How to Be a Stronger Ally to your Neighbors
What’s been happening in the world right now isn’t political — it’s something that lives right in the heart of every person’s humanity.
It is a matter of life and death, and there isn’t any other spin, sheen, or gloss to it.
The protests, marches, demonstrations, riots, and uprisings that touched all 50 states, 400 cities contained therein, and countries from New Zealand to Germany to Syria, have one thing in common: They want the lives of Black citizens to be treated with the same care and respect by the police that white lives are.
People of color have been fighting this fight for centuries.
Activists, friends and family, and many members of Congress have numbered themselves among the many who know the fight for racial justice didn’t end in 1968 with the passing of the Civil Rights Act.
It’s been a long, bloody, and wearying experience, never letting the banner fall.
And now that we live in a world where we’ve:
- Been trying to reform police departments since at least the 1960s
- Developed smartphone instant streaming and are wielding it
- Already been through a hell of a year…
More people than ever have wanted to get involved and show their support.
Unheard-of numbers of protestors hit the streets last summer. Corporations from Ben & Jerry’s to Bank of America have expressed their support of the movement. The oft-forgotten third amendment was even invoked to magic away the National Guard in one city.
And though there have been counts of egregious looting and violence, most of the world is watching in horror as videos of peaceful protests are met with tear gas, rubber bullets, vans hitting crowds, and other counts of documented police brutality.
Allies who want to show their support are still asking all over the internet how they can help.
How can we reach out to our fellow people and help them bear the burden they’ve been given, lift them up, offer support?
Let’s do some brainstorming…
It’s commonly known that schools don’t teach American history from the perspective of people of color. A lot gets missed, glossed over, or factually misrepresented.
You have the opportunity to learn for yourself what being a person of color in America has been like for the last 400 years — use it!
Read books. Watch movies and documentaries. Study the history of white supremacists in law enforcement. Listen to podcasts about history, legal cases, philosophy. Introduce more people of color into your media consumption.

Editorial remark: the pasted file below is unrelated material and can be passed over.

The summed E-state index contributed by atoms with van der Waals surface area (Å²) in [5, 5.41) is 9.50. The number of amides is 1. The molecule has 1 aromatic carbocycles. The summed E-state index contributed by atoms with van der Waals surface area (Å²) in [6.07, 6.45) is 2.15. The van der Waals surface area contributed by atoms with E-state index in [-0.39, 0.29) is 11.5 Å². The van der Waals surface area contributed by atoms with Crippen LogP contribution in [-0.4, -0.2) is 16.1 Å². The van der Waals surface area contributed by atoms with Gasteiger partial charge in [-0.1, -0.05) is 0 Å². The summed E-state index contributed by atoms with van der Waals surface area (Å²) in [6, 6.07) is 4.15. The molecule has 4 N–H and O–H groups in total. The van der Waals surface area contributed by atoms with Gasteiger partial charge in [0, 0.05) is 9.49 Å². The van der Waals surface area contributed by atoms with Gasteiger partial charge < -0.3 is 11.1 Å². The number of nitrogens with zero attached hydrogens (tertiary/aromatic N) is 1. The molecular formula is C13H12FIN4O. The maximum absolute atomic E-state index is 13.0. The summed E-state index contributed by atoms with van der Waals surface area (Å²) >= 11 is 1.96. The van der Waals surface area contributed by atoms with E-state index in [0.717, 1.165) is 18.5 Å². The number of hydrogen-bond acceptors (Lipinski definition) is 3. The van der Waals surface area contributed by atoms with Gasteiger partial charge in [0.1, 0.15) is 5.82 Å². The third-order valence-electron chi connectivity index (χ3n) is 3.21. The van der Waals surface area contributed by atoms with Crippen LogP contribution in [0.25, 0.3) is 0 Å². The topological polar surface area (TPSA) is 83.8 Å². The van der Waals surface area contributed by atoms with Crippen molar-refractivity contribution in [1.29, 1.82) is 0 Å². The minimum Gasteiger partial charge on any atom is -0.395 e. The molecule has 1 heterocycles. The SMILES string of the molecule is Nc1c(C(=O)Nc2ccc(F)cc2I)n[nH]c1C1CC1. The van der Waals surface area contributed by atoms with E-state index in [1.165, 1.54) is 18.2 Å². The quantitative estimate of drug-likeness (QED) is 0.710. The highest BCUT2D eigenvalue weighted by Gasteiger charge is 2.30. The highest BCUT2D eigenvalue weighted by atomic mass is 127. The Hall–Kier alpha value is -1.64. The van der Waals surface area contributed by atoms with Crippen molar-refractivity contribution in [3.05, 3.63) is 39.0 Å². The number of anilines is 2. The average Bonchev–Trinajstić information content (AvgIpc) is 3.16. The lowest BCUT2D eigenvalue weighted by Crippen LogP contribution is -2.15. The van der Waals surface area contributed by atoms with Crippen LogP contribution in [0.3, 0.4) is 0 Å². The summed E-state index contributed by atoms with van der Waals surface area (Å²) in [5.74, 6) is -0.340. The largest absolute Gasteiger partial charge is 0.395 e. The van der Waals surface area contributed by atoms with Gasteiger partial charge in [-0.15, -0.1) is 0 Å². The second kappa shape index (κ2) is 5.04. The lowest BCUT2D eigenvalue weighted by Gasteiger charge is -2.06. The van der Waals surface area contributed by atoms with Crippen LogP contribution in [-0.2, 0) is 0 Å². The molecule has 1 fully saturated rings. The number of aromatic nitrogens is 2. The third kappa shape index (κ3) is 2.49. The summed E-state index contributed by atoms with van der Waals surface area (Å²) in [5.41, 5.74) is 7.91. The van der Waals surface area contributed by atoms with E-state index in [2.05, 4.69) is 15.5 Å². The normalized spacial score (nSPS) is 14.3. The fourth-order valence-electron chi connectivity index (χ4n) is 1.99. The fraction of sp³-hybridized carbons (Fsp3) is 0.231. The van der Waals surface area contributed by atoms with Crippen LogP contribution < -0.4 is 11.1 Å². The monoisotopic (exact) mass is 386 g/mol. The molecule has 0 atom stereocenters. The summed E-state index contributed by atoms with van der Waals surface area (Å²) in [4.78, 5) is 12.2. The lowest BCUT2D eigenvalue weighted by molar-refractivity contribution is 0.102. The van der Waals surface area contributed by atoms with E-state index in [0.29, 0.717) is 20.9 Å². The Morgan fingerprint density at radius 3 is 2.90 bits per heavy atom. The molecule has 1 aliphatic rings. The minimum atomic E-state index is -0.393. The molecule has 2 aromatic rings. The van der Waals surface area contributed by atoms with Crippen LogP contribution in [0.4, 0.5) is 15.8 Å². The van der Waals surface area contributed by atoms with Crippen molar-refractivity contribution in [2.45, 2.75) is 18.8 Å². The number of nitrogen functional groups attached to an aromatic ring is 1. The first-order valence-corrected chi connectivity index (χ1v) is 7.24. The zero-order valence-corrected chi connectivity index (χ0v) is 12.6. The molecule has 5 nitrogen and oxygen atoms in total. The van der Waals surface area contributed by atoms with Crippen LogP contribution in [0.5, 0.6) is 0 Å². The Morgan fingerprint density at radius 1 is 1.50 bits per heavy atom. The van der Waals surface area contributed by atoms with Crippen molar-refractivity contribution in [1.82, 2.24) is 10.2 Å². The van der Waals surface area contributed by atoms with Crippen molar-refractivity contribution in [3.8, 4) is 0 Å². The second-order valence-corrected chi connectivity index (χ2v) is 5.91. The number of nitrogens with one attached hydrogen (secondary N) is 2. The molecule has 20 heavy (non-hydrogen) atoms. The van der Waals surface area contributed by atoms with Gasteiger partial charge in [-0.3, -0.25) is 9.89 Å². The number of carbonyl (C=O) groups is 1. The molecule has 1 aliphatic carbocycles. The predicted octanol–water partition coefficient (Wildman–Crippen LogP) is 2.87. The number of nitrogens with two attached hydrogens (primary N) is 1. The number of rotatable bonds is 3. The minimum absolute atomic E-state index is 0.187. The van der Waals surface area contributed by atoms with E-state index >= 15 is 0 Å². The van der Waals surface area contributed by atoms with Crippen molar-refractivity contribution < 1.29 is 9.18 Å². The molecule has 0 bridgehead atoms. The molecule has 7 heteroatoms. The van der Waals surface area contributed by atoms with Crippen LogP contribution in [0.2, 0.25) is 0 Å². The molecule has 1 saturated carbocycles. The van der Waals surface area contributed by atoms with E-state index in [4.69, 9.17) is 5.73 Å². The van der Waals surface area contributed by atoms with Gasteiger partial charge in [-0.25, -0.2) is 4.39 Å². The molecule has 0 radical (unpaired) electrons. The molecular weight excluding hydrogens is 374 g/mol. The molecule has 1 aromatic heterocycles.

We are sentient and thoughtful beings — the onus to explain racism does not belong to people of color. It belongs to allies.
Providing Ancillary Support
Consider getting in touch with the organizers in your city when/if there are actions and asking if you can donate water bottles, hand sanitizer, band-aids, snack bags with sandwiches and celery and chips, cardboard to make signs with, old markers you’re not using, etc.
Ask them what they need.
You can volunteer for the clean-up committee, too!
The point of these protests is not to turn cities ugly — it’s to unmask the ugliness that is an indelible reality for people of color.
Something as simple as giving extra care to the people of color in your life, who can only be exhausted at watching the world turn itself over once again over racial injustice, can go a long way.
Can you bring your friend dinner? Lend an ear for non-judgmental listening? Contribute in a way that’s meaningful to them?
Donate Money and Time
Can you afford to support locally-owned black businesses? Do it.
Can you afford to donate surplus cash to causes that are helping?
Like, for example, The National Bail Project, working to raise bail for countless low-income incarcerated citizens across the country.
Or how about the National Police Accountability Project, which helps develop and fund police reform initiatives?
Or what about for bail funds across the country, holding jailed protestors who will allow no peace until there is justice? Just search for the bail fund for your city, and you’ll find it!
What about signing petitions for police reform initiatives, or this petition created by the NAACP to protect jailed protestors, or for the charging of officers currently on administrative leave, like the ones responsible for Breonna Taylor’s death?
Our friends are hurting.
And though we hurt for them, we aren’t hurt as they are.
Share information. Have difficult conversations — don’t just not be a racist, be anti-racist. Donate where you can. Believe in the experiences of people of color when they’re told to you. Offer up space you normally occupy to allow the pains of many to supersede the inconveniences of few in the national conversation.
Above all, speak to the non-POC in your life — with grace, facts, and solemnity.
And when it comes to POC? Simply listen.
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